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R. Schippert, M. Feldkaemper, F. Schaeffel; Axial Myopia in Egr–1 Knock–Out Mice . Invest. Ophthalmol. Vis. Sci. 2006;47(13):3326.
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In chick retina, the transcription factor ZENK is regulated by the amount and sign of imposed defocus. During induction of hyperopia by positive lenses it is upregulated, and during induction of myopia with negative lenses or diffusers it is reduced. We have tested whether mice develop myopia if they lack Egr–1, the mammalian homologue of ZENK. Homozygous, heterozygous and wildtype Egr–1 knock–out mice were studied from P28 to P98.
Knock–out mice, on a C57/BL6 background, were obtained from Taconic, NY, and bred in the animal facilities of the Institute. PCR was performed to verify genotypes. Axial eye growth was recorded using optical low coherence interferometry (the "ACMaster", Carl Zeiss Meditec, Jena), refractive state was measured with automated infrared photorefraction, corneal radius of curvature with infrared photokeratometry and grating acuity in an automated optomotor task.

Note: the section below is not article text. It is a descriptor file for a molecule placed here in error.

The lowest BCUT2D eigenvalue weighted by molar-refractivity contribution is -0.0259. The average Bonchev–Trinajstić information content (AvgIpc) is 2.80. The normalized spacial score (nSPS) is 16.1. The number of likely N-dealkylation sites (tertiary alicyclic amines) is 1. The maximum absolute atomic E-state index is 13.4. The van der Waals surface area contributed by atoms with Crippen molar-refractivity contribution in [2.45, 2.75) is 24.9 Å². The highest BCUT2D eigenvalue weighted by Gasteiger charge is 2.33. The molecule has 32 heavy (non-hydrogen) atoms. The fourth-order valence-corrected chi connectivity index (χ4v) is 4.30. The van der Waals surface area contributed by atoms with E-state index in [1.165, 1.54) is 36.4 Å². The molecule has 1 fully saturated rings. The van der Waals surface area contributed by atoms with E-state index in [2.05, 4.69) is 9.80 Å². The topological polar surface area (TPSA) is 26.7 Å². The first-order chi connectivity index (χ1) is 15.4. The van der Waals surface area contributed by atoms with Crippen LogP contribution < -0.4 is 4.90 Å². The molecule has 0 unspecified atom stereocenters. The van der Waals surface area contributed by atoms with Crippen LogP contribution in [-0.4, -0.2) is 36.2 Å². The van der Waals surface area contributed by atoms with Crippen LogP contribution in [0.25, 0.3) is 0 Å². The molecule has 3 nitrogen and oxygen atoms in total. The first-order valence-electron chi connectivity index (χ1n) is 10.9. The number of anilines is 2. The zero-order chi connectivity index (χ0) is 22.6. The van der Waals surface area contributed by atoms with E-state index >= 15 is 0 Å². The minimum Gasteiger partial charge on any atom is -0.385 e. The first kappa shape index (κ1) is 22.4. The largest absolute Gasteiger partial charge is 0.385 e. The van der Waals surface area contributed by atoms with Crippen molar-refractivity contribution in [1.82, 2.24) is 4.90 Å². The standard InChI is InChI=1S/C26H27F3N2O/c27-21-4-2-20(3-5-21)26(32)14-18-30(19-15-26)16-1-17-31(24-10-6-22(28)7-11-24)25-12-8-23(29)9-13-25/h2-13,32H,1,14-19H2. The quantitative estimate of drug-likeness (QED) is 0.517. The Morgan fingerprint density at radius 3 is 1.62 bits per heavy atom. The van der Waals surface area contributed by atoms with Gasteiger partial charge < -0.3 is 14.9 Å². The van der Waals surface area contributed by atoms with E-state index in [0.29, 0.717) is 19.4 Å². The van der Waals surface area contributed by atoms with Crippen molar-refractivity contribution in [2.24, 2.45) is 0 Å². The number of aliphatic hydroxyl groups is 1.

As revealed by multi–comparison ANOVA, age, genotype and body weight all were correlated with axial eye length. Furthermore, refraction was significantly related to genotype. At 42 days of age, homozygous Egr–1 knock–out mice (n=9) had significantly longer eyes compared to heterozygous (+48.5±47.3µm, n=22) and wildtype (+59.9±56.8 µm, n=8) mice (Tukey–Kramer HSD: p<0.01). Refractive state of homozygous mice was significantly more myopic (by 3.4±2.4D, Tukey–Kramer HSD: p<0.01). These differences declined with age and had disappeared at the end of the measurement period (P98). Neither corneal radius of curvature, nor grating acuity were changed when Egr–1 was knocked–down.
In line with the initial assumption, homozygous Egr–1 knock–out mice had longer eyes and more myopic refractions than heterozygous or wildtype mice. Because corneal curvature was not changed, about 10D of myopia were expected from the differences in axial length. Since only 3.4D were observed, other optical variables in the eyes must have also changed. Nevertheless, the lack of Egr–1 was linked to axial eye elongation and myopia development, suggesting that Egr–1 could be involved in myopia development also in mammals.
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